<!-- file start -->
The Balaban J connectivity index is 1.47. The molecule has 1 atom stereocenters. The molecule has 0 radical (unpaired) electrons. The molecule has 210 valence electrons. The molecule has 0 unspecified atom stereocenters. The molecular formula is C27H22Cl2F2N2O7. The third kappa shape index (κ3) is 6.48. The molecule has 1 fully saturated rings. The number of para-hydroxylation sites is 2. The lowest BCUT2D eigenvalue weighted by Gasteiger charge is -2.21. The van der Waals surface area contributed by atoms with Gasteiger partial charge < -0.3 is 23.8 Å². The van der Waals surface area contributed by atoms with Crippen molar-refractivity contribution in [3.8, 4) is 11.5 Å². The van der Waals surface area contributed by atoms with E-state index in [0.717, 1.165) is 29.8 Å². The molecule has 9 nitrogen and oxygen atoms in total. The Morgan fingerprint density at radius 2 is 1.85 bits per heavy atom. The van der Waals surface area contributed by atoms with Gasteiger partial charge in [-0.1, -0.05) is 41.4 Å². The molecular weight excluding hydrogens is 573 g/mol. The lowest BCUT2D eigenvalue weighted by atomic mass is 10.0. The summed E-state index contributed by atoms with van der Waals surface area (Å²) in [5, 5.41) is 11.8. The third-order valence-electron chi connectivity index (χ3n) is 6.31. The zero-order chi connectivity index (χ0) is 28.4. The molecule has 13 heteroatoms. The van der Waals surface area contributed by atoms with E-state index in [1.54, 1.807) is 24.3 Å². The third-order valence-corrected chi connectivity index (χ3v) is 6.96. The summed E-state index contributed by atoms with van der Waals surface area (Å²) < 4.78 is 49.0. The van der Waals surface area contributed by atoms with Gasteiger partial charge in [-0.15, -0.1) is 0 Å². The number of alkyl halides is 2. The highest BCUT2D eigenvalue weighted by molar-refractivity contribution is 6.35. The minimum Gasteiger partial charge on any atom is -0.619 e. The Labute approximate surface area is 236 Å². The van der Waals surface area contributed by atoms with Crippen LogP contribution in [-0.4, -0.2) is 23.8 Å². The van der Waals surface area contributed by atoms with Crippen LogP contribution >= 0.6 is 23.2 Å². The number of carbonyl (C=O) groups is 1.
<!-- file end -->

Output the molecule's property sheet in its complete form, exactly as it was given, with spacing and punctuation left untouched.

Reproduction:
The Balaban J connectivity index is 1.47. The molecule has 1 atom stereocenters. The molecule has 0 radical (unpaired) electrons. The molecule has 210 valence electrons. The molecule has 0 unspecified atom stereocenters. The molecular formula is C27H22Cl2F2N2O7. The third kappa shape index (κ3) is 6.48. The molecule has 1 fully saturated rings. The number of para-hydroxylation sites is 2. The lowest BCUT2D eigenvalue weighted by Gasteiger charge is -2.21. The van der Waals surface area contributed by atoms with Gasteiger partial charge < -0.3 is 23.8 Å². The van der Waals surface area contributed by atoms with Crippen molar-refractivity contribution in [3.8, 4) is 11.5 Å². The van der Waals surface area contributed by atoms with E-state index in [0.717, 1.165) is 29.8 Å². The molecule has 9 nitrogen and oxygen atoms in total. The Morgan fingerprint density at radius 2 is 1.85 bits per heavy atom. The van der Waals surface area contributed by atoms with Gasteiger partial charge in [-0.1, -0.05) is 41.4 Å². The molecular weight excluding hydrogens is 573 g/mol. The lowest BCUT2D eigenvalue weighted by atomic mass is 10.0. The summed E-state index contributed by atoms with van der Waals surface area (Å²) in [5, 5.41) is 11.8. The third-order valence-electron chi connectivity index (χ3n) is 6.31. The zero-order chi connectivity index (χ0) is 28.4. The molecule has 13 heteroatoms. The van der Waals surface area contributed by atoms with E-state index in [1.54, 1.807) is 24.3 Å². The third-order valence-corrected chi connectivity index (χ3v) is 6.96. The summed E-state index contributed by atoms with van der Waals surface area (Å²) < 4.78 is 49.0. The van der Waals surface area contributed by atoms with Gasteiger partial charge in [-0.15, -0.1) is 0 Å². The number of alkyl halides is 2. The highest BCUT2D eigenvalue weighted by molar-refractivity contribution is 6.35. The minimum Gasteiger partial charge on any atom is -0.619 e. The Labute approximate surface area is 236 Å². The van der Waals surface area contributed by atoms with Crippen LogP contribution in [-0.4, -0.2) is 23.8 Å². The van der Waals surface area contributed by atoms with Crippen LogP contribution >= 0.6 is 23.2 Å². The number of carbonyl (C=O) groups is 1.